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Remembering James Brolan

Remembering James Brolan

It’s been nine years since freelance soundman James Brolan was killed by a roadside bomb in Baghdad alongside CBS News cameraman Paul Douglas.

As nine CBS News teams train for the London Triathlon on 8 August to raise £20K for the Trust in their memory, Nick Turner pays tribute to his former freelance colleague, James, in this first of two blog posts about the two journalists.

Nine years ago in Baghdad, Paul Douglas and James Brolan were working on a story about US soldiers on Memorial Day. The CBS News crew were working with the US military when a car bomb exploded, killing James, Paul, a US army captain, and his translator. The correspondent was badly wounded, her life saved by the army medic. 
James Brolan was the freelancer’s freelancer. He worked as a sound recordist, but was so much more, a companion, organizer, fixer, personally charming, optimistic, funny, a polymath, punster and wordsmith. Many of us in our profession are sought out by the job, taken by surprise when we discover we are good at it, enjoy it, and are suited to the extremes and excess demanded of us. James was one, a boy soldier who after the Army found his way into working as a soundman.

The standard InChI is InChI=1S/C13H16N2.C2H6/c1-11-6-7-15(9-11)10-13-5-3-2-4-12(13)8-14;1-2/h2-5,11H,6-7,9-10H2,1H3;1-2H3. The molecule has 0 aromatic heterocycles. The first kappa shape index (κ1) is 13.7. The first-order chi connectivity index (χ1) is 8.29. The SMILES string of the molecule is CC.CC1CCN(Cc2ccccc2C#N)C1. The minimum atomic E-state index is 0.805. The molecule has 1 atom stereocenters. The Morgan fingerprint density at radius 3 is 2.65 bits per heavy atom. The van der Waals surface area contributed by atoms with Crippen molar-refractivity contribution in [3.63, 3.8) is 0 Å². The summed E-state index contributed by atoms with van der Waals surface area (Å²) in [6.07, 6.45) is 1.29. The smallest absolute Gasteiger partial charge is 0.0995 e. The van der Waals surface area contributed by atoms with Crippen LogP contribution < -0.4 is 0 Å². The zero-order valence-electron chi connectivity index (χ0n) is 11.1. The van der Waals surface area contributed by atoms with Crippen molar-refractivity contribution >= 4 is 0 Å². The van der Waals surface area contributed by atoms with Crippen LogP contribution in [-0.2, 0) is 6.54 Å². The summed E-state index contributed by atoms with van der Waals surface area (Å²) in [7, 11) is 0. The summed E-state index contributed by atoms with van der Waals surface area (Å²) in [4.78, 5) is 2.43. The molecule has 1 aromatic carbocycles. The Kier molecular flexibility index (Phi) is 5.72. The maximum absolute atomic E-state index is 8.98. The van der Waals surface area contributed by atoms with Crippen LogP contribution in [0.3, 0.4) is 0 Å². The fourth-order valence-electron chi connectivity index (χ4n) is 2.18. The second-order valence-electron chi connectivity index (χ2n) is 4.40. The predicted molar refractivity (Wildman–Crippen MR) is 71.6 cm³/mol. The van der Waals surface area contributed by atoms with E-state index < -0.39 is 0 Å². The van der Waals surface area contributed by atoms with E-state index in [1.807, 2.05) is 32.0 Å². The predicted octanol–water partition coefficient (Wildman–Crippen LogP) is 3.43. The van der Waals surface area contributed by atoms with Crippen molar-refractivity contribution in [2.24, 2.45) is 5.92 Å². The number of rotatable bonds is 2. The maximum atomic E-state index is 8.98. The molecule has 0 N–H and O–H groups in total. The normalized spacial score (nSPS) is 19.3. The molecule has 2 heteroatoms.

I last worked with James covering an earthquake in Pakistani Kashmir. We climbed to a wrecked mountain village with a supply train of Pakistani army muleteers and their mules. They normally worked at high altitude carrying ammunition and supplies to front line troops on Himalayan glaciers. James and I had to scramble along the narrow track, running to get to the head of the mule train, filming as it passed and running forward again and again. We got to the village, filmed the survivors, and then collapsed shivering with fatigue and vomiting from the altitude. Only then James admitted that he had woken with a wretched painful back and to get the job done had massively dosed himself on pain killers.
If James had lived he would have recognized the increasing need for the Rory Peck Trust as the work of a freelancer becomes more pressurized, challenging and dangerous. He was lucky as a soldier to have been taught to work with the hazards of a war zone. Skills so many freelancers learn on the job. I know he would be swimming with us on August 8th.
Nick Turner is cameraman at CBS News and will be one of the swimmers taking part in the London Triathlon. Next week we’ll be featuring Allen Pizzey’s tribute to CBS News cameraman, Paul Douglas.
To date, CBS News has raised just over £13,000 through their JustGiving page but there is still a way to go. Please give as much as you can to help them to reach their target in time for the London Triathlon on 8th August.
Please also keep an eye out on our Twitter and Facebook feeds for updates and news about the big day.


Images courtesy of CBS News

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